We’ve run out of adjectives for these days. The ones we’ve been using for the last month or so already sound hackneyed. Unprecedented, challenging, difficult, strange. They have already lost their power to describe what we are going through. No wonder we have all had good days and bad days. No wonder we are all struggling to a greater or lesser extent, as we navigate the experience of this common storm from our own fragile boats.
I wonder; what have been your fixed points, your anchors, your certainties in uncertain times? For me, one of the things that has picked me up, kept me afloat, kept me going, is the wonderful Church family at St Peter and Paul’s. Church family is something we talk about a lot here, it is important to who we are, our sense of identity. Like all metaphors, it has its limitations, and we live with the tension of knowing that family is not a positive word for everybody who may come through our door. And we know we are not a perfect family ourselves. But it is the best metaphor we have come up with.
And our image of Church family is more than just a metaphor. We try to live it out; we are a community of mixed ages and mixed backgrounds committed to journeying together, caring for one another. Church is a place in which we are all valued, in which we can question and grow, and from which we can go out into the wider world to make a difference. If you were to come and join us on a Sunday morning in more ordinary times, you might be struck by the warmth of welcome you are given, or the sheer volume of noise and amount of hugging before the service starts, or the immense quantity and quality of cake that often meets you in the hall afterwards. We are far from perfect, but we try.
But Church is changing. Church has already changed. While we can no longer meet in person, there are three things that I have noticed about the Church family in Lockdown.
Firstly, my experience is that in these stormiest of seas the Church travels together even more closely. Random acts of kindness are rife, with small gifts of flour, cards and of course cake being left on doorsteps. Through our Church hubs we are talking to people whose faces we might recognise, but whose names and stories were previously unknown. This care one for each other has been wonderful to witness.
The second thing I have noticed is that this love does not end with the Church family. It spreads. Rainbows on windows. Working out ways to donate to the food bank. Giving generously to charities who are struggling. Shopping for neighbours. Picking up prescriptions. Delivering leaflets with the lifeline phone numbers on.
Finally, we are perhaps praying more than ever before. We are prioritising prayer and worship. So many of our Church family have told me that they are ‘coming to Church’ so much more than when the building was open, not just on Sundays, but for morning prayer and online Bible study too.
Church has changed, Church is changing. Perhaps more than anything else, we are speaking to people we’ve not spoken to before. Through livestreaming and the website and our Facebook page, people are coming to join the Church family. People are putting a toe in the water and faith is growing, even in these challenging, unprecedented, peculiar times. Especially in these challenging, unprecedented, peculiar times.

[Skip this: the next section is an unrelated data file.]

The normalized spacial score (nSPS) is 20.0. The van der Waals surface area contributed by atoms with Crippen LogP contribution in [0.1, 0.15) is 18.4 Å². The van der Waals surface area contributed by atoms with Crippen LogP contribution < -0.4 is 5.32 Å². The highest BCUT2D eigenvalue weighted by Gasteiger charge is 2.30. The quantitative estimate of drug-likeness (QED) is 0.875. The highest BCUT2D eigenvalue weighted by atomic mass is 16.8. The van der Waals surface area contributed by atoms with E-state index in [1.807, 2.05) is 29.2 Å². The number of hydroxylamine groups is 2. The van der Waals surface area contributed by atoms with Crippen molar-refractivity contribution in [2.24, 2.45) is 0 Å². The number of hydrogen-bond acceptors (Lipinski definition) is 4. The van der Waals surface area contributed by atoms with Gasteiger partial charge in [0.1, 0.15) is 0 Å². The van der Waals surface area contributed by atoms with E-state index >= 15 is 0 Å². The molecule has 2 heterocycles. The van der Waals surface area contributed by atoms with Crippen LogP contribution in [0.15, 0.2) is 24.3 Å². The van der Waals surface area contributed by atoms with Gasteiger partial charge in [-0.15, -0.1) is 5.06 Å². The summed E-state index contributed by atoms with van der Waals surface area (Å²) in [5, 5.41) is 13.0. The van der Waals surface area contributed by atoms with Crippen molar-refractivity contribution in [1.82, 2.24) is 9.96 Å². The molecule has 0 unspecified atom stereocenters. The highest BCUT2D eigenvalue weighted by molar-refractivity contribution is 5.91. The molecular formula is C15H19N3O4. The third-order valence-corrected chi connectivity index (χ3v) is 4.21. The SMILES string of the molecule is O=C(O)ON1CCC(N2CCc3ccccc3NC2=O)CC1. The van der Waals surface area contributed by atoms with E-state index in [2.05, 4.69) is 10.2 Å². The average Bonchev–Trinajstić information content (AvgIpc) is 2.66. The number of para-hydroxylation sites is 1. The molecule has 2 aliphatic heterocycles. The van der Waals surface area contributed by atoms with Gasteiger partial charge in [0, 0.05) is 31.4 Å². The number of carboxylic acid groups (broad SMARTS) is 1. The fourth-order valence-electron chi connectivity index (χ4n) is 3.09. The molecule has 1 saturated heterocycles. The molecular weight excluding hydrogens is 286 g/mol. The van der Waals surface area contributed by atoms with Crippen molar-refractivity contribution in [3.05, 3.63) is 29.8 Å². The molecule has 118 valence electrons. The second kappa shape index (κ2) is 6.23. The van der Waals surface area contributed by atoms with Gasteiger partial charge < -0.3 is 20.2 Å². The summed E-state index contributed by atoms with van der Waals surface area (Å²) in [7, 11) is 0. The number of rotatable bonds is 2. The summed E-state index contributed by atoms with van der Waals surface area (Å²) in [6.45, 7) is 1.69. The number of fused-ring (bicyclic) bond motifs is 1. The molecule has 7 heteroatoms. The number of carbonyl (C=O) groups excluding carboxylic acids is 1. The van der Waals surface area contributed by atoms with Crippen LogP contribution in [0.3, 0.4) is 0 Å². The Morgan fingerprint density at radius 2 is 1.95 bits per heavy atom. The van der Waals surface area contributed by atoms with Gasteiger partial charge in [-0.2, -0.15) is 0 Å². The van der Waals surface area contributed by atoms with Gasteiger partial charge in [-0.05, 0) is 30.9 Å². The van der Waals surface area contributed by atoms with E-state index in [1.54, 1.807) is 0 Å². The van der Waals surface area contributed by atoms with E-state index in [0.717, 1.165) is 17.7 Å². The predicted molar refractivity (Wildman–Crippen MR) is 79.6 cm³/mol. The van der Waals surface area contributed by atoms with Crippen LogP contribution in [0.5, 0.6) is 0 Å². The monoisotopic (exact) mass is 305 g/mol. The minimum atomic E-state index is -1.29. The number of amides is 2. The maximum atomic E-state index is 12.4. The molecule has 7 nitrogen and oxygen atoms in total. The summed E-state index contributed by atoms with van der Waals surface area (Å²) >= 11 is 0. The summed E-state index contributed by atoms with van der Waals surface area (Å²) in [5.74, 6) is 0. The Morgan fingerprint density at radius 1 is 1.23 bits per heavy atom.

But perhaps there is precedent for this. Perhaps we should not be surprised by what God is up to. Although to be fair, I’m always pretty surprised by what God is up to.
When Peter addressed the crowds in Jerusalem soon after the first Easter, he was living in unprecedented times, challenging times, strange times. Jesus, his friend and the leader of a new movement had been executed. Then, three days later, reports of his rising began to spread. The world had been rocked, nothing was certain anymore. The dead were raised; talk about unprecedented.
Now, Peter was a fisherman; he was not trained for his new role as spokesperson and orator. No more than our ministry team has been trained for livestreaming and Zoom. Yet through the power of the Holy Spirit, Peter is given the means to speak to a whole new audience. Each person hears in their own language. Perhaps through the same Holy Spirit now we are being empowered to speak about Christ in languages we’ve never used before either; not just the ministry team, all of us.
What Peter speaks about in this new language is his experience of Jesus. An old story in a new tongue. When Peter says ‘Repent!’ he isn’t trying to guilt people, shame people. Peter is talking about what forgiveness meant to him. Peter heard words of forgiveness from Jesus’ own lips. Peter experienced that wonderful rush of knowing he had a new start. That’s what he’s talking about, that’s what he’s offering. Peter’s only training for this job was the training of failure, the training refusing to stand up for Jesus when his friend needed him most, and then the experience of knowing he was still loved. Peter’s call to the crowds is the same as the call to us now. Yes, the world has been rocked, yes, the world is broken, yes you may have failed or be flailing. But you get to start anew.
Repent and be baptised. Peter is not asking the listening crowd to be better behaved, or not just that, so much more than that. He’s inviting them to belong. The belonging of Baptism. We are born to belong, not to behave. We are born to belong to the God who pours out forgiveness in endless streams. God who loves us with no strings attached. God who would die for us, did die for us and rose so that even death can’t separate us. We are born to belong to community, to each other. To be Church family, online, offline, on the phone, in a building, through the internet. And if you are hearing this call for the first time, welcome! Welcome to the place where you already belong, the place where you already have a new start. Welcome to the Church family, the family of Christ.